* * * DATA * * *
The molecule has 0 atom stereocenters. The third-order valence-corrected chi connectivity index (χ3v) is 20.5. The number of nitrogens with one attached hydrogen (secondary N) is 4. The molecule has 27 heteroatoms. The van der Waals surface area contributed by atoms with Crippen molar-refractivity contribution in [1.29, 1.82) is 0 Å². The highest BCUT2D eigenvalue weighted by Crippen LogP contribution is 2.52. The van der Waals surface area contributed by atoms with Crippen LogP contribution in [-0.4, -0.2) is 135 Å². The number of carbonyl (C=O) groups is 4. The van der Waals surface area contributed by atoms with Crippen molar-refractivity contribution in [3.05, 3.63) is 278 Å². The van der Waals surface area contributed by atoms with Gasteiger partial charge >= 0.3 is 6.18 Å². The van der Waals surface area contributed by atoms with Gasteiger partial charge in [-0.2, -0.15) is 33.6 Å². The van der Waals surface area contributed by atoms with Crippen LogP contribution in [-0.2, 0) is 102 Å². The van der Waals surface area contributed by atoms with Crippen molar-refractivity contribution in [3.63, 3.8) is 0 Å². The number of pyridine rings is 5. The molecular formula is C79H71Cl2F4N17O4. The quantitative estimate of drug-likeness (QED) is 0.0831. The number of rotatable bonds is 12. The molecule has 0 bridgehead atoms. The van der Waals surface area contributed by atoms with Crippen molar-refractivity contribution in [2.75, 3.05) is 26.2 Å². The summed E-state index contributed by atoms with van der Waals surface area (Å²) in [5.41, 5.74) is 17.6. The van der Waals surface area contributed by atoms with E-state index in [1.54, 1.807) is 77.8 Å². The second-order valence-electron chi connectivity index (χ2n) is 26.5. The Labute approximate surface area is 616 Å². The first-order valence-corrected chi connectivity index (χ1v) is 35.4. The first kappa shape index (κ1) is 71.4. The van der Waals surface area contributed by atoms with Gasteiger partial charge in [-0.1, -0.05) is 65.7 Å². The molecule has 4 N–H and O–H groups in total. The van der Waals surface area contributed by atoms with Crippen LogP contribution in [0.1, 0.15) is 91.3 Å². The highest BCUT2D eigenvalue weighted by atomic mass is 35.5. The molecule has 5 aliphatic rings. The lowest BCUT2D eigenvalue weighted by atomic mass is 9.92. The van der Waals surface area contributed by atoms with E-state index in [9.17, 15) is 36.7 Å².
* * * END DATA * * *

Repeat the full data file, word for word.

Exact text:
The molecule has 0 atom stereocenters. The third-order valence-corrected chi connectivity index (χ3v) is 20.5. The number of nitrogens with one attached hydrogen (secondary N) is 4. The molecule has 27 heteroatoms. The van der Waals surface area contributed by atoms with Crippen molar-refractivity contribution in [1.29, 1.82) is 0 Å². The highest BCUT2D eigenvalue weighted by Crippen LogP contribution is 2.52. The van der Waals surface area contributed by atoms with Crippen LogP contribution in [-0.4, -0.2) is 135 Å². The number of carbonyl (C=O) groups is 4. The van der Waals surface area contributed by atoms with Crippen molar-refractivity contribution in [3.05, 3.63) is 278 Å². The van der Waals surface area contributed by atoms with Gasteiger partial charge >= 0.3 is 6.18 Å². The van der Waals surface area contributed by atoms with Gasteiger partial charge in [-0.2, -0.15) is 33.6 Å². The van der Waals surface area contributed by atoms with Crippen LogP contribution in [-0.2, 0) is 102 Å². The van der Waals surface area contributed by atoms with Crippen molar-refractivity contribution in [3.63, 3.8) is 0 Å². The number of pyridine rings is 5. The molecular formula is C79H71Cl2F4N17O4. The quantitative estimate of drug-likeness (QED) is 0.0831. The number of rotatable bonds is 12. The molecule has 0 bridgehead atoms. The van der Waals surface area contributed by atoms with Crippen molar-refractivity contribution in [2.75, 3.05) is 26.2 Å². The summed E-state index contributed by atoms with van der Waals surface area (Å²) in [5.41, 5.74) is 17.6. The van der Waals surface area contributed by atoms with E-state index in [1.54, 1.807) is 77.8 Å². The second-order valence-electron chi connectivity index (χ2n) is 26.5. The Labute approximate surface area is 616 Å². The first-order valence-corrected chi connectivity index (χ1v) is 35.4. The first kappa shape index (κ1) is 71.4. The van der Waals surface area contributed by atoms with Gasteiger partial charge in [-0.1, -0.05) is 65.7 Å². The molecule has 4 N–H and O–H groups in total. The van der Waals surface area contributed by atoms with Crippen LogP contribution in [0.1, 0.15) is 91.3 Å². The highest BCUT2D eigenvalue weighted by atomic mass is 35.5. The molecule has 5 aliphatic rings. The lowest BCUT2D eigenvalue weighted by atomic mass is 9.92. The van der Waals surface area contributed by atoms with E-state index in [9.17, 15) is 36.7 Å².